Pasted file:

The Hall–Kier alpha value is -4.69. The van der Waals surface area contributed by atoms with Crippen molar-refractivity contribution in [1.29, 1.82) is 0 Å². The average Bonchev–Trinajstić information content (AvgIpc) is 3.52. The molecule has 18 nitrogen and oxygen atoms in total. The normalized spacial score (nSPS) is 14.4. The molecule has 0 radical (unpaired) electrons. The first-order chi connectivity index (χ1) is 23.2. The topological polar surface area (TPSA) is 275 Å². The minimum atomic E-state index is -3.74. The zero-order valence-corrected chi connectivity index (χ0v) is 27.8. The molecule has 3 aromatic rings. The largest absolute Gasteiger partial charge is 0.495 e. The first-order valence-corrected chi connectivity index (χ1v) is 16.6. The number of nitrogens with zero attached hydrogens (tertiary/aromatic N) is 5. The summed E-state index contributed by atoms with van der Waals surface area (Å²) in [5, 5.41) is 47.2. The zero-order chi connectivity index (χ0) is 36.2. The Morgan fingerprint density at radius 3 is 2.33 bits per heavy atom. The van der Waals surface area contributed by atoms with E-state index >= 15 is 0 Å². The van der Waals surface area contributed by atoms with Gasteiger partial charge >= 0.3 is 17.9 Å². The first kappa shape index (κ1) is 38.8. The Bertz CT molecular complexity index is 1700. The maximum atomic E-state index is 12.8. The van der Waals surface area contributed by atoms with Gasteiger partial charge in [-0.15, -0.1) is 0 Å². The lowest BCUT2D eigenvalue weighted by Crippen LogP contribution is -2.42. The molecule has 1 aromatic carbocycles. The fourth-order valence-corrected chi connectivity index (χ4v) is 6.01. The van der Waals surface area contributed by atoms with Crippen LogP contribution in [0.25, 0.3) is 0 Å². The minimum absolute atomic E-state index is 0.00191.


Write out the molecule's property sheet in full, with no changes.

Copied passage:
The Hall–Kier alpha value is -4.69. The van der Waals surface area contributed by atoms with Crippen molar-refractivity contribution in [1.29, 1.82) is 0 Å². The average Bonchev–Trinajstić information content (AvgIpc) is 3.52. The molecule has 18 nitrogen and oxygen atoms in total. The normalized spacial score (nSPS) is 14.4. The molecule has 0 radical (unpaired) electrons. The first-order chi connectivity index (χ1) is 23.2. The topological polar surface area (TPSA) is 275 Å². The minimum atomic E-state index is -3.74. The zero-order valence-corrected chi connectivity index (χ0v) is 27.8. The molecule has 3 aromatic rings. The largest absolute Gasteiger partial charge is 0.495 e. The first-order valence-corrected chi connectivity index (χ1v) is 16.6. The number of nitrogens with zero attached hydrogens (tertiary/aromatic N) is 5. The summed E-state index contributed by atoms with van der Waals surface area (Å²) in [5, 5.41) is 47.2. The zero-order chi connectivity index (χ0) is 36.2. The Morgan fingerprint density at radius 3 is 2.33 bits per heavy atom. The van der Waals surface area contributed by atoms with E-state index >= 15 is 0 Å². The van der Waals surface area contributed by atoms with Gasteiger partial charge >= 0.3 is 17.9 Å². The first kappa shape index (κ1) is 38.8. The Bertz CT molecular complexity index is 1700. The maximum atomic E-state index is 12.8. The van der Waals surface area contributed by atoms with Gasteiger partial charge in [-0.15, -0.1) is 0 Å². The lowest BCUT2D eigenvalue weighted by Crippen LogP contribution is -2.42. The molecule has 1 aromatic carbocycles. The fourth-order valence-corrected chi connectivity index (χ4v) is 6.01. The van der Waals surface area contributed by atoms with Crippen LogP contribution in [0.25, 0.3) is 0 Å². The minimum absolute atomic E-state index is 0.00191.